Yosemite National Park is surrounded by national forest lands. To the northwest, the Stanislaus National Forest provides some of the closest mountain recreation for those of us in the Central Valley. On the opposite side of the Merced River, the Sierra National Forest provides equally close mountains.
When you drive to Yosemite on Highway 140 you are on the Sierra National Forest side of the river canyon for most of the journey. Directly across the water is Stanislaus National Forest.
The Park between Yosemite National Park and Kings Canyon National Park
The name “Sierra National Forest” can be confusing because the Sierra Nevada mountain range stretches all the way from Highway 36 east of Chico to Tehachapi Pass (Highway 58) in the south.
Sierra National Forest comprises only part of this area – specifically the area between Yosemite National Park and Kings Canyon National Park. Its 1.3 million acres of land provide just about every type of outdoor recreation imaginable. From dry foothills to snowbound windswept peaks it is a glorious place to explore.
Just as with its vast northern neighbor Stanislaus National Forest, the question “What do you do there?” requires a long answer. This article is an effort to answer that question and to provide a list of useful resources for learning about the forest and its recreational opportunities.
One of the best resources to start with is the annual visitor guide produced by Sierra National Forest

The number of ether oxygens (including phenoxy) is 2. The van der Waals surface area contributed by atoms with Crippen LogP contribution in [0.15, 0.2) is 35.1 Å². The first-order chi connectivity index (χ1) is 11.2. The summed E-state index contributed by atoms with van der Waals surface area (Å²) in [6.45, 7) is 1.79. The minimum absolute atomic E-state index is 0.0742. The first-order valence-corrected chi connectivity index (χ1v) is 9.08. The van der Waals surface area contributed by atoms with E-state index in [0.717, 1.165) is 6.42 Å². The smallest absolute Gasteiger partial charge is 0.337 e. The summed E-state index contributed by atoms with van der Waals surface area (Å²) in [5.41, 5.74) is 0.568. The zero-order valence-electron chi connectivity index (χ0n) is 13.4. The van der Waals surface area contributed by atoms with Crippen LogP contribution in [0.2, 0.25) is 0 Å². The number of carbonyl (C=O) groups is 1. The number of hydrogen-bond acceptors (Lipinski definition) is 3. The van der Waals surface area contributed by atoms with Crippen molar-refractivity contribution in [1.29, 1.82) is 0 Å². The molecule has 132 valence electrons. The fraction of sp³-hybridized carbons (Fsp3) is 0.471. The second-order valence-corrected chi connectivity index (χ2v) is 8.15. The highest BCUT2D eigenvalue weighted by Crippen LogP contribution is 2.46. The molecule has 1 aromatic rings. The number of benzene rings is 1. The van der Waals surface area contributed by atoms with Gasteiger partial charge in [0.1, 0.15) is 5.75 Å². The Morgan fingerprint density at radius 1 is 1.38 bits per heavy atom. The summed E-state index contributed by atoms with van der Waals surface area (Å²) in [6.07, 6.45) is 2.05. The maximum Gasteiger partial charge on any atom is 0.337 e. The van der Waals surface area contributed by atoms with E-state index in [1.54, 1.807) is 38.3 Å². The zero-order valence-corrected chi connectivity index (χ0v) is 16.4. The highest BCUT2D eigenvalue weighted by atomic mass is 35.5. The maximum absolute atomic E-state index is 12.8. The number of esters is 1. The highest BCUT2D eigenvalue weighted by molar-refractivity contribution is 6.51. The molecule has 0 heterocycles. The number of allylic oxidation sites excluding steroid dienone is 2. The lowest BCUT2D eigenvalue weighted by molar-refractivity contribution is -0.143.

Popular recreational activities within Sierra National Forest include
- Auto touring
- Staying in developed recreation areas within and near the forest
- Hiking and backpacking in wilderness areas
- Hiking trails outside of wilderness areas
- Ranger-led activities
- Hiking and camping with dogs
- Horseback riding
- Mountain biking
- OHV riding and exploring 4-wheel drive roads
- Downhill skiing
- Playing in the snow
- Cross-country skiing and snowshoeing
Within the forest there are many privately owned areas. Some of these offer additional recreational opportunities plus tent and RV campgrounds, lodging, restaurants, stores, and gas stations.
Kaiser Pass Road View
The Sierra National Forest Headquarters is located at 1600 Tollhouse Road in Clovis. You can get general forest information and recreation permits by contacting the headquarters.
The phone number is (559) 297-0706 and the general website for the entire forest is www.fs.usda.gov/sierra/.
The forest is divided into districts which can provide more specific information about their respective areas
- High Sierra District: 29688 Auberry Road, Prather –(559) 855-5355
- Bass Lake District: 57003 Road 225, North Fork – (559) 877-2218
- Yosemite Sierra Visitor Bureau: 41969 Highway 41, Oakhurst – (559) 683-4636
- Mariposa Interagency Visitor Center: 5158 Highway 140, Mariposa –
- (209) 966-7081
- Eastwood (seasonal): Highway 168 and Kaiser Pass Road, Huntington Lake –
- (559) 893-6611
- Dinkey Creek (seasonal): Dinkey Creek Road at Dinkey Creek – (559) 841-3404
- High Sierra (seasonal): Kaiser Pass Road – (559) 877-7173
Ansel Adams Wilderness
Road Access and Auto Touring
Unlike the national forests to the north, no road crosses the entire mountain range within Sierra National Forest. Highway 168, the major state highway in the area, penetrates deep into the mountains and the Kaiser Pass Road to Edison and Florence Lakes approaches the crest, but there is no automobile crossing. This leaves plenty of room for exploration on foot or horseback.
A number of secondary roads ranging from two-lane paved roads to rough four-wheel drive roads provide plenty of additional access. Besides Highway 168 and Kaiser Pass Road, the paved roads to Courtright and Wishon Reservoirs are great scenic drives.